Charlie Baker for Governor. I can understand the appeal

Charlie Baker has filed to run for Governor. That’s no big surprise; in fact he’ll be a welcome entrant into the political scene. According to the Boston Globe (Baker depicts himself as turnaround specialist), Baker is following in former Republican Governor Mitt Romney’s footsteps:

Baker’s pitch was reminiscent of the tack taken by the last successful GOP candidate for governor, Mitt Romney, who emphasized his expertise in business and in turning around the 2002 Winter Olympics in Salt Lake City, as chief executive of the organizing committee. Romney even authored a book called “Turnaround.’’

The Boston Herald –and Baker himself– say that he’s following the mold of ex-GOP Governor William Weld.

Actually, there’s no reason Baker needs to pattern himself after anyone else. Sure, Romney made the argument that turning around the Winter Olympics was like turning around state government. (Turns out it just meant he’d be ready for the next exciting job as soon as he got bored.) But Baker’s role in turning around and continuing to successfully manage a non-profit health plan is an even better qualification.

After all, Massachusetts is basically a big healthcare state. The cost of healthcare is sky high, we have near universal coverage that we’re struggling to maintain, and biotech and healthcare providers are major employers. The state itself  is a big purchaser of healthcare and is responsible for administering a major healthcare bureaucracy.

At Harvard Pilgrim, Baker laments that there’s little he can do to influence provider behavior. Basically the hospitals and physicians just pay attention to Medicare –their biggest customer.

Maybe as Governor he’d have a bit more sway. Looking ahead, if he is elected, does well, and then moves on to seek higher office, I don’t think he’ll follow Romney’s path of disavowing his work in Massachusetts healthcare reform.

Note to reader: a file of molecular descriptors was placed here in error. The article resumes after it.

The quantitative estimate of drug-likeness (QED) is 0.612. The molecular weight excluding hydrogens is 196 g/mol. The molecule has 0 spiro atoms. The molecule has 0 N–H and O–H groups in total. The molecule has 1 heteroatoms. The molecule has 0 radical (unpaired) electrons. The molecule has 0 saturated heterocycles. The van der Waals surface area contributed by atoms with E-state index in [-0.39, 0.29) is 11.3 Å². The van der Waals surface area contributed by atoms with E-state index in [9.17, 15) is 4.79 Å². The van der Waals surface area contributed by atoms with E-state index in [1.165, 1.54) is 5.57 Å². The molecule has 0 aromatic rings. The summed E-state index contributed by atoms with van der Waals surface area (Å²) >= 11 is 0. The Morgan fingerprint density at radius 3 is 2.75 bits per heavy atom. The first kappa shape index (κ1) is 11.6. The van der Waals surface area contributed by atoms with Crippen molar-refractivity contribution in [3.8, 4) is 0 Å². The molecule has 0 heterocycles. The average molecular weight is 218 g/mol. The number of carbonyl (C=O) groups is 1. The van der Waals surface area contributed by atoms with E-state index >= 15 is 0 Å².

July 29, 2009

6 thoughts on “Charlie Baker for Governor. I can understand the appeal”

  1. exactly what we need in the corner office, an insurance company executive!

    Charlie Baker will do a great deal to protect the interests of insurance companies and make sure that they stay profitable for a long long time!

  2. You obviously don’t know what you’re talking about. Romney in media interviews, op-eds he’s written and in stump speeches around the country touts his health care plan.

    Why shouldn’t he? He’s the first governor in history to achieve almost universal insurance coverage for his citizens.

    Next time, do your research. Leave your politics aside.

  3. Not sure what you’re so worked up about Bill. Here are a couple of examples:

    Romney distances self from Mass. health plan (Boston Globe, 2/3/07)

    And from the WSJ (8/24/07): “But as the former governor of the liberal state aims to win the Republican presidential nomination with conservative votes, he is altering sharply his approach to the issue….On health-care reform, the bipartisan support Mr. Romney garnered in Massachusetts isn’t likely to help him with Republican primary voters the same way it might in a general election, where attracting independent voters is important.”

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